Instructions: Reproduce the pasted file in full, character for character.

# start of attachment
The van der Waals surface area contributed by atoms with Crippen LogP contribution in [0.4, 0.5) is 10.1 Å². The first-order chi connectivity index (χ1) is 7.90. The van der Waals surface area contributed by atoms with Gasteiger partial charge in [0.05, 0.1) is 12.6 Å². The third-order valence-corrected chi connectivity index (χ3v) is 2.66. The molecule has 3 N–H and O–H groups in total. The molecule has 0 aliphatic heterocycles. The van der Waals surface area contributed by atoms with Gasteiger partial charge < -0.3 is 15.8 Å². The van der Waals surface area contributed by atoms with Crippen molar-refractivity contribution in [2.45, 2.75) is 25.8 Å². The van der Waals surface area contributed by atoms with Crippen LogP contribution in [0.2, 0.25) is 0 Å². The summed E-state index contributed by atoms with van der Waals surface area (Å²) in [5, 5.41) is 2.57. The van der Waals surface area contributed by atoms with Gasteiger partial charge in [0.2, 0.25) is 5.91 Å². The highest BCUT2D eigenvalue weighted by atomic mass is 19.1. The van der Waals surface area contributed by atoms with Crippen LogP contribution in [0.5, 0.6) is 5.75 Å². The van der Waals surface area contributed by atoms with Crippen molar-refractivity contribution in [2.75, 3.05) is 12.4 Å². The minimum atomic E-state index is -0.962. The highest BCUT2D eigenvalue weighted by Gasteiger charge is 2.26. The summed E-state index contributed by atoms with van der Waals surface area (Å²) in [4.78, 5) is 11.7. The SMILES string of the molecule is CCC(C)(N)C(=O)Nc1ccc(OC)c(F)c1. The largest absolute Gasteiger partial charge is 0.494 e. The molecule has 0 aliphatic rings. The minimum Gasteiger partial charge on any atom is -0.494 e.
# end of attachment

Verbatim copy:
The van der Waals surface area contributed by atoms with Crippen LogP contribution in [0.4, 0.5) is 10.1 Å². The first-order chi connectivity index (χ1) is 7.90. The van der Waals surface area contributed by atoms with Gasteiger partial charge in [0.05, 0.1) is 12.6 Å². The third-order valence-corrected chi connectivity index (χ3v) is 2.66. The molecule has 3 N–H and O–H groups in total. The molecule has 0 aliphatic heterocycles. The van der Waals surface area contributed by atoms with Gasteiger partial charge < -0.3 is 15.8 Å². The van der Waals surface area contributed by atoms with Crippen molar-refractivity contribution in [2.45, 2.75) is 25.8 Å². The van der Waals surface area contributed by atoms with Crippen LogP contribution in [0.2, 0.25) is 0 Å². The summed E-state index contributed by atoms with van der Waals surface area (Å²) in [5, 5.41) is 2.57. The van der Waals surface area contributed by atoms with Gasteiger partial charge in [0.2, 0.25) is 5.91 Å². The highest BCUT2D eigenvalue weighted by atomic mass is 19.1. The van der Waals surface area contributed by atoms with Crippen LogP contribution in [0.5, 0.6) is 5.75 Å². The van der Waals surface area contributed by atoms with Crippen molar-refractivity contribution in [2.75, 3.05) is 12.4 Å². The minimum atomic E-state index is -0.962. The highest BCUT2D eigenvalue weighted by Gasteiger charge is 2.26. The summed E-state index contributed by atoms with van der Waals surface area (Å²) in [4.78, 5) is 11.7. The SMILES string of the molecule is CCC(C)(N)C(=O)Nc1ccc(OC)c(F)c1. The largest absolute Gasteiger partial charge is 0.494 e. The molecule has 0 aliphatic rings. The minimum Gasteiger partial charge on any atom is -0.494 e.